Alum Cave Trail, Bright Angel Trail, Deer Brook Trail, Highline Trail, Jenny Lake Bridges, Mariposa Grove, New East Rim Trail
Travelers will find a number of improvements to their favorite national parks as the National Park Service celebrates its centennial.
The National Park Service turns 100 on Aug. 25, and to celebrate, the parks and a number of organizations have partnered to rebuild trails, improve vistas, and create new youth programs.
Yosemite’s Mariposa Grove
Among the most significant changes will come to the popular Mariposa Grove of Giant Sequoias at Yosemite National Park. The $5.2 million project includes reconfiguring the Mariposa Grove Road near the South Entrance, adding two miles of trails, and installing 21 new parking spaces. Restoration work will continue through the year at the grove, which includes such famous sights as the 29-story Columbia Tree, the 1900-year-old Grizzly Giant tree, and the California Tunnel Tree.
Grand Canyon’s Bright Angel Trail
Another major project rehabilitates the opening mile of the 8.5-mile Bright Angel Trail at Grand Canyon National Park. The segment of the trail to the Mile-and-a-half Resthouse, which descends 1063 feet into the canyon, is a popular day hike despite the steep route. Cost of the improvement is $1.3 million.
Great Smoky’s Alum Cave Trail
Youth crews this past year repaired two damaged sections of this popular trail off of Newfound Gap Road (U.S. Hwy 441), the major highway through Great Smoky Mountains National Park. The trail boasts log bridges in an old-growth forest and reaches a narrow tunnel of Arch Rock in a 4.6-mile round trip. The project ran $231,000.
Grand Teton’s Jenny Lake bridges
The Hidden Falls and Inspiration Point Bridges on Grand Teton National Park’s Jenny Lake Trail are slated for replacement. The national park’s most visited destination, the trail at the base of the mountains heads to a 200-foot waterfall and a stunning vista at 7200 feet elevation.
Cuyahoga Valley’s new East Rim Trail
Nearly 10 miles of off-road single track bike and hike trails are planned for the areas of Cuyahoga Valley National Park flanking the areas north and south of Interstate 80. The routes will head through dense woodlands and open meadows. About 2.3 miles of trail already are complete with the rest under construction through 2017; it’s the park’s first mountain bike trail.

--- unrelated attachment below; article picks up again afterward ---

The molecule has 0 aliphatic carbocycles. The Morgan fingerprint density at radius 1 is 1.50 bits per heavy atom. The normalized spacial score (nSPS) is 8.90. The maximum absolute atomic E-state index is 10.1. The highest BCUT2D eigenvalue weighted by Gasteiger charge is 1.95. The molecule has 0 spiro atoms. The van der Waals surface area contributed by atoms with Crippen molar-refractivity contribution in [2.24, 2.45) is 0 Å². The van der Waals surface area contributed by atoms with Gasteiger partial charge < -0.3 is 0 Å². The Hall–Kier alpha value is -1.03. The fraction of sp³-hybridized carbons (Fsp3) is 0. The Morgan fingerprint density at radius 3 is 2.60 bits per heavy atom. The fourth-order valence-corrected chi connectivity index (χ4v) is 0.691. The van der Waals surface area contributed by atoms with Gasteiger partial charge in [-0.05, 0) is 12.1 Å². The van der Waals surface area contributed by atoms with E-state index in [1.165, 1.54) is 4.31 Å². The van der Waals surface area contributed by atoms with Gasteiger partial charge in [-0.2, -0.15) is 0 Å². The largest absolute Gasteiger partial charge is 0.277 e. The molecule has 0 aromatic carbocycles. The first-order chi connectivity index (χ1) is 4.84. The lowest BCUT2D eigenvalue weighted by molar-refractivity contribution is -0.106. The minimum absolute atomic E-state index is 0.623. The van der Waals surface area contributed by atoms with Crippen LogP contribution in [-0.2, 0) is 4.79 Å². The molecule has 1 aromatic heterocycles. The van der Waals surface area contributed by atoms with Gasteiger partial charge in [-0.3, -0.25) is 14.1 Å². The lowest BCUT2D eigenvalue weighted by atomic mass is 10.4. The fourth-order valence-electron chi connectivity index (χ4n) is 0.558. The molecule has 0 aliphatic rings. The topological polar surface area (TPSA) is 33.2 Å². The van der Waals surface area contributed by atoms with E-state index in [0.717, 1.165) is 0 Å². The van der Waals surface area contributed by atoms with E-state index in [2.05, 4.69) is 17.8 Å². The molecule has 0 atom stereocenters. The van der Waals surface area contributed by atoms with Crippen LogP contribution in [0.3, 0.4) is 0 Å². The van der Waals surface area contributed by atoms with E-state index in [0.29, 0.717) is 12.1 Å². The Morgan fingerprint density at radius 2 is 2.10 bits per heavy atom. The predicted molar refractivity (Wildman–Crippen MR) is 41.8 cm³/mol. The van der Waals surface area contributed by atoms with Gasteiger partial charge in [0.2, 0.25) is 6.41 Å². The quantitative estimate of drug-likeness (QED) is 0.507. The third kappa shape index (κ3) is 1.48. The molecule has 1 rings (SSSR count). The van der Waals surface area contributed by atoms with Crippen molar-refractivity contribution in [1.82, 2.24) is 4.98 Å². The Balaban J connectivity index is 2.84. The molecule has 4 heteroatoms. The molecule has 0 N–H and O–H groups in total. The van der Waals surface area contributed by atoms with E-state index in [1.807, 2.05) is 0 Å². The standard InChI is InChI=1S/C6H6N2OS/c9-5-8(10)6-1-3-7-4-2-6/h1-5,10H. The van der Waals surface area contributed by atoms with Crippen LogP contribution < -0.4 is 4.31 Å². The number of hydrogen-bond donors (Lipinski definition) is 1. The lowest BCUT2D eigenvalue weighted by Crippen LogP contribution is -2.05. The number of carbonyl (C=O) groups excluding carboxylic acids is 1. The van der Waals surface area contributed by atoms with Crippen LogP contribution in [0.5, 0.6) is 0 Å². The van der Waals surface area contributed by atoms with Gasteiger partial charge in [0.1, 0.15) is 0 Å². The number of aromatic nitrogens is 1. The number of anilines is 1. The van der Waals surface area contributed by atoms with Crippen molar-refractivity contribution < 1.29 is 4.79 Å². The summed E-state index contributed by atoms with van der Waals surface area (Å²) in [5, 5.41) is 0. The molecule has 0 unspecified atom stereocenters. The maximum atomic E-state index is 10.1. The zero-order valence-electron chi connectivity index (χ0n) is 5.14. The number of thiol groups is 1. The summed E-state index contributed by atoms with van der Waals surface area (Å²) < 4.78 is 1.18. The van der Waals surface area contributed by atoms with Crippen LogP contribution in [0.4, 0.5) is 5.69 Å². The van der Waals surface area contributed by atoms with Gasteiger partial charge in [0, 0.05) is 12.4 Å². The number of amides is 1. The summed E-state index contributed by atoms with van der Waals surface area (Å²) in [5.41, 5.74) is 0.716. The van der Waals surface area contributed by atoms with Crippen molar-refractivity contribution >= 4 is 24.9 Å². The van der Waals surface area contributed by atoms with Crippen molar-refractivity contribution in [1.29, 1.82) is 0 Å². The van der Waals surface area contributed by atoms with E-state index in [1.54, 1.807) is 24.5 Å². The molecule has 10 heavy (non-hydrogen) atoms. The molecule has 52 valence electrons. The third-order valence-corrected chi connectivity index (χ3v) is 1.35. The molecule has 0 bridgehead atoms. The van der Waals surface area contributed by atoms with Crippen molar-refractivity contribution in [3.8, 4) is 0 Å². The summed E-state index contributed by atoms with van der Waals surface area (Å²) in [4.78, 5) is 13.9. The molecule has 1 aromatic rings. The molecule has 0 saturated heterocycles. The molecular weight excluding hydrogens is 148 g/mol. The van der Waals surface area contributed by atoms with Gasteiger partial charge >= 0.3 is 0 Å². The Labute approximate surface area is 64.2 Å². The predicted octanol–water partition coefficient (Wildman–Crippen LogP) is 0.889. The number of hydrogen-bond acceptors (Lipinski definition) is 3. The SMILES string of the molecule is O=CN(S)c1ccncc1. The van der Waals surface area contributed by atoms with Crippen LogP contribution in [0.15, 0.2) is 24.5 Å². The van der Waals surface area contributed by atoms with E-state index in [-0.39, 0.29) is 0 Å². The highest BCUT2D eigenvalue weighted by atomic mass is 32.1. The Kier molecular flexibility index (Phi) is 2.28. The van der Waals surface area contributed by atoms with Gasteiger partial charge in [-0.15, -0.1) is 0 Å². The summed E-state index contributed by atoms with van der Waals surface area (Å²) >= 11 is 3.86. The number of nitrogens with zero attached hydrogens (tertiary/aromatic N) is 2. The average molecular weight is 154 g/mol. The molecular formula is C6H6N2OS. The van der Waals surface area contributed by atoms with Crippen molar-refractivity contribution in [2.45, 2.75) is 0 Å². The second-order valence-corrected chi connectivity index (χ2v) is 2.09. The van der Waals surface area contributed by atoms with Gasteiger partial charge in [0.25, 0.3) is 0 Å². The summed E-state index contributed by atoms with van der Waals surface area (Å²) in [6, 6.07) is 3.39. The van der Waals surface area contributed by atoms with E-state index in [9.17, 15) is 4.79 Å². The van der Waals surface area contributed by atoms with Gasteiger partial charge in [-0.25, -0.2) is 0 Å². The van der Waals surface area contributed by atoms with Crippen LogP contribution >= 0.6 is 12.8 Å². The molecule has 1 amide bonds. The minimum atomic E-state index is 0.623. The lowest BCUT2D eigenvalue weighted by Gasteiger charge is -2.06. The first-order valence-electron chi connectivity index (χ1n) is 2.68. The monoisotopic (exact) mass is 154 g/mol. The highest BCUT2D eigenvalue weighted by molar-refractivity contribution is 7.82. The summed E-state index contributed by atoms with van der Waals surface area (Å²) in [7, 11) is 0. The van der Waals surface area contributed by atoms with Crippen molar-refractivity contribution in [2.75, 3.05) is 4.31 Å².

Glacier’s Highline Trail
Glacier National Park plans to improve the first mile of the popular Highline Trail beginning at its Logan Pass trailhead. The trail, accessible from the Going-to-the-Sun Road, offers incredible vistas as it follows the Continental Divide along a high rock cliff known as the Garden Wall.
Acadia’s Deer Brook Trail
The Deer Brook Trail, which heads up Penobscot Mountain at Acadia National Park, will receive new tread and drainage improvements to keep the route from washing out. Resurfacing also is planned for other historic trails and carriage roads, including the Ocean Path, Jordan Pond Path and the Ship Harbor trails.
Mount Rainier trails
Those visiting the Washington national park will find improvements on several trails, including the Skyline, Pebble Creek, Golden Gate, Glacier Vista, and Dead Horse Creek trails. Many of those trails offer great views of Mount Rainier, which is the fourth highest peak in the United States.
Voyageurs’ Cruiser Lake Trail
Located at the top of Minnesota, the Cruiser Lake Trail heads over scenic ridges, passing lakes and a beaver pond on its way to the Canadian border. The project improves the trail’s tread, repairs rock stairway surfaces, and removes brush.
Rob Bignell is the author of several hiking books, including the bestselling “Best Sights to See at America’s National Parks.”